I had a plan.

I had it all figured out.  I’d walk from Hotel Alexander, my B&B just off Assisi’s Piazza del Comune, down past San Damiano around 7am, just in time to hear the monks singing morning lauds.  With my handy hiking-map in tow, purchased at the central book store in Assisi the day before, I’d find my way to Viola, a small village in between Assisi and Spello, and stop there for a mid-morning snack.  From there I’d locate the “Path of Olives” on Mt Suvasio and walk down it most of the way to Spello, cutting down to the main road just in time to reach the Sportoletti Winery, a kilometer outside of Spello’s walls.  I had a 12:30pm winery tour scheduled.  After that, it would be easy to walk the next kilometer into Spello, hang out for an afternoon and then ride the train back to Assisi in time for dinner.

Sounds great, right?  I thought so.

Unfortunately, there’s a saying about plans.  About them “going awry”.  And its too often true.


7am: I walked out of my hotel by Piazza Commune carrying the hiking map I had bought the day before in the town square.  I knew that daytrippers didn’t usually start arriving for a few hours but I expected that locals would be up and about, starting their days.  Nope. I could hear birds chirping and church bells ring the hour, but otherwise Assisi was silent.

I made my way toward the archway in the city walls that lead toward San Damiano, boots echoing off the stone.  It was a bit eery, so quiet.  Almost like a movie set.


The sun wasn’t up over the hills yet but was casting a dim glow over the valley.  Absolutely beautiful.


7:20am: I walked down toward San Damiano, a 12th century church built by St. Claire and restored by St. Francis, and heard morning lauds drifting up from small chapel.  Making a note to come back the following morning to attend, I turned left instead of right at a fork in the road, taking me away from the monastery and toward Spello.


Looking behind me I could see San Damiano perched on the hill, hiding my view of Assisi behind it, sunlight starting to stream down on its roofs.  I was incredibly happy and inspired.  The air was cool and fresh, the sun would warm my skin and take off the night’s chill, I’d spend the morning walking through beautiful olive groves and luncheon at a local winery.  How perfect!


My hiking map distinguishes between “tracks” and “mule tracks” and “forest paths” and “tramped-earth roads”, but I’m not sure that *I* really knew the difference.  Regardless, after my first few turns I felt pretty confident.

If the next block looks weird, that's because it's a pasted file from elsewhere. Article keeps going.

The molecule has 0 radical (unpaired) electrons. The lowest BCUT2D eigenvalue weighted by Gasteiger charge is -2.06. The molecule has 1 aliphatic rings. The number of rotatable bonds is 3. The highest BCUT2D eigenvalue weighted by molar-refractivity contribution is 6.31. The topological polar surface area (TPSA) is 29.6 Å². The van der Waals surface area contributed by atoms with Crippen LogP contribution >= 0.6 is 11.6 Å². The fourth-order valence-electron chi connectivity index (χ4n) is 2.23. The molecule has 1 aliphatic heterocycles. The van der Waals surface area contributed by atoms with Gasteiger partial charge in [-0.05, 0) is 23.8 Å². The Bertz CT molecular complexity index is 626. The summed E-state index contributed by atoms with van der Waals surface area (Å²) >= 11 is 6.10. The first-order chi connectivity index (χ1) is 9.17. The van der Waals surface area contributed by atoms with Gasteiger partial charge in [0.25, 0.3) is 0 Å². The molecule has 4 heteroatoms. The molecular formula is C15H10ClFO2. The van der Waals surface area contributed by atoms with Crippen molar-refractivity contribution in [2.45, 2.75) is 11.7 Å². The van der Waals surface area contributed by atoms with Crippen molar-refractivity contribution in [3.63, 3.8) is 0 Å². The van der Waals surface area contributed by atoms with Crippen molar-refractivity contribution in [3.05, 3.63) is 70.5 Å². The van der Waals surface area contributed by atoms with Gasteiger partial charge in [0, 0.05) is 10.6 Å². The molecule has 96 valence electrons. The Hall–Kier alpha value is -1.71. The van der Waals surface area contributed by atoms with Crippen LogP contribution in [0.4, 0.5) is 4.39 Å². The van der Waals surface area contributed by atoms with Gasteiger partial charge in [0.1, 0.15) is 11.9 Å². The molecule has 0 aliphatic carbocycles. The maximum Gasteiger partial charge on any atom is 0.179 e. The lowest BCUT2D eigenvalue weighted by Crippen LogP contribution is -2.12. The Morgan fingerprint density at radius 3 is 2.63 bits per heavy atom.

The Umbrian countryside astounded me.  I grew up in the suburbs but 10 minutes away were cow pastures, so I was used to seeing livestock, but our pastures in Florida couldn’t hold a candle to this.  This made me want to be a shepard.


8:30am: I think I might’ve confused a “track” with a “forest path” somewhere along the way and now I have no idea where I am.  I know that to one side of me there’s a mountain and to the other – eventually – a large road that runs between Assisi and Spello, so I just keep going.  I’ll get…somewhere, if I walk long enough.


9am: At this point I was getting a little too frustrated to take any pictures.  My ambivalent, “live in the moment” attitude from earlier was starting to escape me as I stared at this ridiculously confusing hiking map, in the middle of the countryside with nothing notable to reference and figure out where I was, not knowing how far I’d walked or if I was just turning to continuously walk up and down the hill instead of actually making progress toward Spello.  I decided to start walking down the mountain, toward the road, thinking there had to be more activity and people to ask in that direction.

9:15am: Well, there certainly wasn’t much.

I come to the intersection of three roads forming a sort of “Y”, one leading down the mountain, the other leading back up in the opposite diagonal from where I had just come from.  Trying to decide which one to take, I heard two faint voices off to my right.  Thinking this might be the opportunity to ask for directions that I’d been hoping for, I rush over to the side of the road where the land drops down fairly drastically.  Down off the shoulder, covered by overhanging trees, is a garden and a small cottage.  And in the garden are two stereotypical Italian gentlemen (brown cotton pants and suspenders, white linen shirts and black vests, small flat caps).  They seem to just have emerged from the back door of the cottage and are talking, one pointing to plants and gesturing energetically.

At the time I spoke virtually no Italian, but I called out to them: “Scusi!  Scusi!”.  They look up and and continued, “Dove Viola?”.  The two men look at each other, confused.  I repeat, “Dove… Viola?”

“Viola?”, one of them says, taking off his hat to scratch his head.

“Si”, I said. “Viola”.

They still look confused, glancing at each other and repeating, “Viola, Viola”.

Then one of them looked up with a look of understanding on his face, “Oh! Viola!”  He said it slightly differently, but yeah, sure, I’d go with it.

The apparent owner of the garden then began miming out directions (“take the fork in the road to your left, walk a ways up the hill and you’ll find it”), both of them smiling ear to ear like this is a fun game of charades.  I suppose it was, in a way, and I actually thought I understood what they were trying to tell me, so I thanked them with a cheery “Grazie”, spirits restored, and set out toward “Viola”… however you say it.

More to come on my morning hike from Assisi to Spello…




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Turning my obsession with Italy into something I can pretend is constructive. Italy travel tips and stories for everyone.

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